Video by Adam J. Taylor
Article by Sheena Marvin
MI First Election
Michigan Gov. Rick Snyder and several defendants are facing a lawsuit filed on behalf of hundreds of residents of Flint, the city still healing from a water contamination crisis.
The lawsuit, filed April 6 in U.S District Court in Flint, is one of several against Michigan officials. Many Michigan voters blame Snyder and other state officials for how mishandling the Flint water crisis and problems in Detroit public schools.
In 2014, the city of Flint switched from using the Detroit water supply to using the Flint River. That water and the way it was treated led to Flint’s lead pipes poisoning the town. Flint returned to the Detroit system in October and while the toxicity has been reduced it has not been resolved.
The lawsuit seeks a trial by jury and payment for physical and property losses and legal fees. The suit also asks the court to declare the actions of Snyder and government officials involved unconstitutional.
Tamara Tucker, formerly of Flint resident, supports the lawsuit as well as recall efforts against Snyder.
“Residents of Flint have every right to file a lawsuit and should,” said Tucker. “These people have been paying for water all this time and so many people, especially children, have been affected. Snyder and everyone else involved need to face charges.”
Snyder’s deputy press secretary, Anna Heaton, said the governor wants to stay in office and fix the Flint crisis, despite the lawsuit and recall efforts.
Heaton said Snyder respects the right of the people to seek his recall and file suits. However, she said, he is committed to fixing Flint.
“He is a very positive guy, he is committed to fixing the problem. He is still working with the Legislature on another $165 million for Flint, and is hopeful that will get through,” Heaton said. “Additionally, he has another $165 million for statewide infrastructure because this really isn’t just a Flint problem. There are many places in other cities that have service lines and problems so that money would help them study their infrastructure and upgrade it also.”
Jackie Jones, a Flint activist and sympathizer, is in full support of a lawsuit against Snyder and wants him recalled.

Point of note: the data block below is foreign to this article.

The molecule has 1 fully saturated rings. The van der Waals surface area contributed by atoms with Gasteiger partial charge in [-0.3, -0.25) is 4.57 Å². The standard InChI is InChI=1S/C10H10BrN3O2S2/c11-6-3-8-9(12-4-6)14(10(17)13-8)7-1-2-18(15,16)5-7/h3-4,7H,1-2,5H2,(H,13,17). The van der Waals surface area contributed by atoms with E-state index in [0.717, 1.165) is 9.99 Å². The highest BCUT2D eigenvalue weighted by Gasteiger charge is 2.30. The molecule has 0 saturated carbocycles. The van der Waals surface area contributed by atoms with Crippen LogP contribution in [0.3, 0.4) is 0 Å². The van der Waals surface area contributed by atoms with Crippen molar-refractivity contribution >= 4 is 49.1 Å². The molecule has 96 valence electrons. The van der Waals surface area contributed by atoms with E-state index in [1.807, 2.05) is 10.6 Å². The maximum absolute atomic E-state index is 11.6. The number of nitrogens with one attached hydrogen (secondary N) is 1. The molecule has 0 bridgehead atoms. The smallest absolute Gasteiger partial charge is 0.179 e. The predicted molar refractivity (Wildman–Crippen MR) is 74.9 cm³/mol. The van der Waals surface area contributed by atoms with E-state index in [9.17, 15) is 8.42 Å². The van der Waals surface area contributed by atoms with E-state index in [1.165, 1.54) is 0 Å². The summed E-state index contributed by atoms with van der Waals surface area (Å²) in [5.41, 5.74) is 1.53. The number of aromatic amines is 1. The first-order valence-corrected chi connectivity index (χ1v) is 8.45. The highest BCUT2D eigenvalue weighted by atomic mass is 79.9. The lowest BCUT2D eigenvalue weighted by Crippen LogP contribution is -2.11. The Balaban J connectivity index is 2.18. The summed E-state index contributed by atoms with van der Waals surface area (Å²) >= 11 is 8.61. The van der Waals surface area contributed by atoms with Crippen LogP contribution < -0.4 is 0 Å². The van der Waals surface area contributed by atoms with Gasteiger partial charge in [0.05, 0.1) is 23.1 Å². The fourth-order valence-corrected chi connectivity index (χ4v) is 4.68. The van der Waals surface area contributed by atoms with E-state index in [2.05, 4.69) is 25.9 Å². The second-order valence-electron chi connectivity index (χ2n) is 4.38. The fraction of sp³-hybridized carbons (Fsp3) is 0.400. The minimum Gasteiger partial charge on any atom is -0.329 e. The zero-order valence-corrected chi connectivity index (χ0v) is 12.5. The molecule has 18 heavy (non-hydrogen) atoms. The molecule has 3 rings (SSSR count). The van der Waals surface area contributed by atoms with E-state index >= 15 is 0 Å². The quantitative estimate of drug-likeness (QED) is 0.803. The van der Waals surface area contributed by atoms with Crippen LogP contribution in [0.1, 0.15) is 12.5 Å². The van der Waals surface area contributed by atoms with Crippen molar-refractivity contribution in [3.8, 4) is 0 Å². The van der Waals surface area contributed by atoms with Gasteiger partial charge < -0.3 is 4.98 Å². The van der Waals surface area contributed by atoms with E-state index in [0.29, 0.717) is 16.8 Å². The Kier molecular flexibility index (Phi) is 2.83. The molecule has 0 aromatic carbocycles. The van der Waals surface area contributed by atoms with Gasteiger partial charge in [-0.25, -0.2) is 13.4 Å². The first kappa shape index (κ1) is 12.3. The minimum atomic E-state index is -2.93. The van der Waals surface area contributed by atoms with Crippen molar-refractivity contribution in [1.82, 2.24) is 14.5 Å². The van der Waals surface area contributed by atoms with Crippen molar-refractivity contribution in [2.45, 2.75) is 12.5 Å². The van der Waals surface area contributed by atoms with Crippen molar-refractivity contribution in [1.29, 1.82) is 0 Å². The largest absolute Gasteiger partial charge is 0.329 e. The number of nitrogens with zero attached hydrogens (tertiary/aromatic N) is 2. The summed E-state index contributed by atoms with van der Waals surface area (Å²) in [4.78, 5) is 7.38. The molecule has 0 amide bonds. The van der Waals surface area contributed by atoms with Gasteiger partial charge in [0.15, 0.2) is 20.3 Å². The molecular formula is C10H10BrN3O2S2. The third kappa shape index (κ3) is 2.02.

“If an individual outside of government did what Snyder and his officials did, it would be called an act of terrorism.” said Jones. “It is frightening we live in a country where terrorism is talked about heavily being overseas, where we send soldiers and start wars to protect us, while the biggest threats to us and our children is right at home.”
Suleinan Sumbal, MSU criminal justice student, said Snyder should be put in jail for his lack of effort in preventing the Flint water crisis.
“Last year in the case of Board of Water and Light, The CEO was taken out of his job because he did not act promptly in regards to the power outage. When it comes to intent it is not hardly as bad as water for instance, so he got taken out of his job,” said Sumbal. “What is Gov. Snyder doing? He is still the governor. Just because you have certain power over other people doesn’t mean you can’t be held accountable.”
Sydney Cox, a Miss Michigan Collegiate America 2016, supports a lawsuit. She believes the retribution against Snyder will motivate him to fix Flint more effectively than someone new in office.
“I went and volunteered down in Flint when I first heard about the crisis. I have a lot of close friends that live there so it really hit home for me. Obviously it is awful, but it has brought the state closer together to fix not only Flint but other places in Michigan that are in need,” said Cox. “But the way Gov. Snyder has handled Flint is unfortunate. The fact that he didn’t take action earlier shows something really needs to change, I hope he learns from this and moves forward.”
Cox said he deserves to be sued and that the Flint community needs to find some sort of retribution for everything it has endured.
Heaton countered, “If they want to continue to recall him and file lawsuits against Snyder, that is full in their rights. If he resigns, that is not going to help anything in Flint. People are not going to continue to get what they need since this money is not going to come from the state, so this does not really solve anything if he just walks away.”
Jeny Lai, a second-year PhD. student in sociology, said she would give Snyder a chance to redeem himself.
“Looking at the whole issue, there are more people than just Gov. Snyder responsible,” said Lai. “It is more complicated than just identifying one person as being responsible for the Flint crisis. There were a number of things that has happened and has been happening for a number of years that are not just his responsibility. Certainly recalling him is a good satisfying short-term fix, but it won’t help us in the long run.”
Lai feels every official involved should be scrutinized for their actions to the same extent as Snyder.
“The first priority are of course the Flint residents, but we also can not set a precedence for officials to get out scot-free regardless of their actions.” said Lai.